The Shop Around The Corner, starring Margaret Sullavan and James Stewart, features the traditional Lubitsch touch in their third team-up.
When Ernst Lubitsch died, as William Wyler once remarked to Billy Wilder, it meant “no more Lubitsch movies.” The movies were personified by what we call The Lubitsch Touch. As explained on the back of the Blu-ray case, it’s the filmmaker’s trademark: “wit instead of buffoonery, sentiment instead of sentimentality, affection instead of attitude.”
The Shop Around The Corner focuses in on a leather goods store, Matuschek and Company. If you pay attention to the opening titles, one quickly understands where the film gets the name. Every day, the store employees gather outside the shop for Hugo Matuschek (Frank Morgan) to open the store. Alfred Kralik (James Stewart) is the head clerk. Klara Novak (Maraget Sullavan) is a new clerk and even though the company has too many people already, she gives herself a promotion. What Kralik or Klara don’t know is that they already know each other. They’ve been writing notes addressed only as “Dear Friend.” In person, though, the two couldn’t dislike each other more if they tried!
Eventually, Kralik gets fired through no fault of his own. Mr. Matuschek believes he’s having an affair with his wife. However, Ferencz Vadas (Joseph Schildkraut) is the one having the affair. Things happen and Kralik is brought on again to manage. Anyway, it isn’t until Xmas Eve when Klara realizes that she’s been writing to Alfred all this time. He had already figured it out for what it’s worth. But in any event, the film is one of the best romantic comedies of all time.
On the outside looking in, Alfred Kralik and Klara are the last people one expects to fall in love. If you’re wondering if this film this seems familiar, it’s been remade as a musical and also adapted for Broadway. You’ve Got Mail. The film, starring Tom Hanks and Meg Ryan, is a contemporary remake. Oh, the days when Hollywood studios and filmmakers would only draw their inspiration from plays and books. We’ve come a long way since then. Stop me before I go on a tangent. No, wait, I’ll stop myself.
When it comes to this film, Lubitsch acquired the play rights of the 1937 Hungarian play, Parfumerie, through an agent, Charles Feldman, so as to keep the prices down. MGM would end up releasing the film despite passing on an earlier chance at buying the script! Funny how Hollywood works. Ultimately, the spirit of the play would remain in the final product. Lubitsch and Samson Raphaelson would add “wit and humanity” among other ideas that Scott Eyman notes in the biography, Ernst Lubitsch: Laughter in Paradise. It’s a funny script and according to the biography, Lubitsch draws on his own experiences working for S. Lubitsch. Working with Raphaelson would help Lubitsch evolve as a filmmaker. We see this through the leading roles in films both pre- and post-1939.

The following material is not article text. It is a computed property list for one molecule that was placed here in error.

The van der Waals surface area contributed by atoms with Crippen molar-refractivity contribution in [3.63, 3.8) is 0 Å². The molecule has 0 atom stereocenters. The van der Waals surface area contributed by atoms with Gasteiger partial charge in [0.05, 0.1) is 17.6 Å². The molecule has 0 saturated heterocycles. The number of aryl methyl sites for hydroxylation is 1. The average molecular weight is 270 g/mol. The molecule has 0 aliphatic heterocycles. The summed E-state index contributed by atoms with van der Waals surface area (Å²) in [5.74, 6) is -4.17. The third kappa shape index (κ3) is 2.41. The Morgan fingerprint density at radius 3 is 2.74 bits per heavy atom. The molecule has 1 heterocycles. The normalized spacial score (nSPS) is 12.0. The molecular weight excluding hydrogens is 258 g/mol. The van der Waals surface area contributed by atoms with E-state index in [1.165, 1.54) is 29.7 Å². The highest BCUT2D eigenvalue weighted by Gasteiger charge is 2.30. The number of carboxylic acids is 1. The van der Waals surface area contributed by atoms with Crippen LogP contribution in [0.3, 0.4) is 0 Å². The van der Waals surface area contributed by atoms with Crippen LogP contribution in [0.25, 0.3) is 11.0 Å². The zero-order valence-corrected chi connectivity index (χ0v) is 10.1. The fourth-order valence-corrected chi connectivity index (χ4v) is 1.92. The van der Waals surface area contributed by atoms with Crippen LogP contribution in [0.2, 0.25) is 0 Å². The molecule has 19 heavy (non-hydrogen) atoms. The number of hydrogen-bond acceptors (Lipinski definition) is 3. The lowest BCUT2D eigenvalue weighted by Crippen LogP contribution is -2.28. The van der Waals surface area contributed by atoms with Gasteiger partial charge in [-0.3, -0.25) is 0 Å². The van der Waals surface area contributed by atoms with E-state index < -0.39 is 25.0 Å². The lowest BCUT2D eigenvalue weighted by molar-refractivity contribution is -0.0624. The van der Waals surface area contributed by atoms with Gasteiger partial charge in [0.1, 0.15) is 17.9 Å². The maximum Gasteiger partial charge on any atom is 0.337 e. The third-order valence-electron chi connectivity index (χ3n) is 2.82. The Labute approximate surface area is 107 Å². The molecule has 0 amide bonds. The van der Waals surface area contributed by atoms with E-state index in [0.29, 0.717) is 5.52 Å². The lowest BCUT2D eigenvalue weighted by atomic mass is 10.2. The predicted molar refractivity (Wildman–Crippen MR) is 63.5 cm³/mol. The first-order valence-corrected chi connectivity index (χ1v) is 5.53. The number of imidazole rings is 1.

One way or another, Stewart would pop into Lubitsch’s head during the screenwriting process. Lubitsch was of the belief that so few actors of this era could pull off the role. However, there was only one actor on MGM’s lot that had what he was looking far and that was James Stewart.
Thanks to the Warner Archive Collection, the film is finally available on Blu-ray as of last December. The picture, remastered in its original 1.37:1 aspect ratio, holds up beautifully over 81 years after the film was first released in theaters. The comedy may be of the era but the story remains evergreen. Now that I think about it, given a gazillion remakes, perhaps we’re due for an LGBTQ version. Wouldn’t that be something?
While The Shop Around The Corner feels European in nature, the film shows a growth in the work of Ernst Lubitsch as a filmmaker. I may love To Be or Not to Be but when it comes to Lubitsch, he would describe this film as the best picture he ever made.
DIRECTOR: Ernst Lubitsch
SCREENWRITER: Samson Raphaelson
CAST: Margaret Sullavan, James Stewart, with Frank Morgan, Joseph Schildkraut